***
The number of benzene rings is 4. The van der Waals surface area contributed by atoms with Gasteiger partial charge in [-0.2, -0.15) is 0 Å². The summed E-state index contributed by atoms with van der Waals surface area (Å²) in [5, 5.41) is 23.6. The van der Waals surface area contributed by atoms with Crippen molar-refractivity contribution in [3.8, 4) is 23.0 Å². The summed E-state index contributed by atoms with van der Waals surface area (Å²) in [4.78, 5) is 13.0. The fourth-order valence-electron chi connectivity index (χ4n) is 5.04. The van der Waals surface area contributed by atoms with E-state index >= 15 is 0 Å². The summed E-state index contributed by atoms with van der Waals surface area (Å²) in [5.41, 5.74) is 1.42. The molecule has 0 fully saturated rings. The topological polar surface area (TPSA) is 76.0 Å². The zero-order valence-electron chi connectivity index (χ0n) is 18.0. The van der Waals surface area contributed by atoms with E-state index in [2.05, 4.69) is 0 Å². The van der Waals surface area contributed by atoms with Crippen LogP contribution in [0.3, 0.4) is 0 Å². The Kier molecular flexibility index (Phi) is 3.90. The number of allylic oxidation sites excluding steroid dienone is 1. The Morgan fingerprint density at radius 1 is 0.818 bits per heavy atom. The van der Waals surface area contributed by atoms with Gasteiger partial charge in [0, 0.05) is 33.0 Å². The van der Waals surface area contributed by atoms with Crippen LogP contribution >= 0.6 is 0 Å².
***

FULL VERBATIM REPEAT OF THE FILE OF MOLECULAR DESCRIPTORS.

The number of benzene rings is 4. The van der Waals surface area contributed by atoms with Gasteiger partial charge in [-0.2, -0.15) is 0 Å². The summed E-state index contributed by atoms with van der Waals surface area (Å²) in [5, 5.41) is 23.6. The van der Waals surface area contributed by atoms with Crippen molar-refractivity contribution in [3.8, 4) is 23.0 Å². The summed E-state index contributed by atoms with van der Waals surface area (Å²) in [4.78, 5) is 13.0. The fourth-order valence-electron chi connectivity index (χ4n) is 5.04. The van der Waals surface area contributed by atoms with E-state index >= 15 is 0 Å². The summed E-state index contributed by atoms with van der Waals surface area (Å²) in [5.41, 5.74) is 1.42. The molecule has 0 fully saturated rings. The topological polar surface area (TPSA) is 76.0 Å². The zero-order valence-electron chi connectivity index (χ0n) is 18.0. The van der Waals surface area contributed by atoms with E-state index in [2.05, 4.69) is 0 Å². The van der Waals surface area contributed by atoms with Crippen LogP contribution in [0.3, 0.4) is 0 Å². The Kier molecular flexibility index (Phi) is 3.90. The number of allylic oxidation sites excluding steroid dienone is 1. The Morgan fingerprint density at radius 1 is 0.818 bits per heavy atom. The van der Waals surface area contributed by atoms with Gasteiger partial charge in [0, 0.05) is 33.0 Å². The van der Waals surface area contributed by atoms with Crippen LogP contribution >= 0.6 is 0 Å².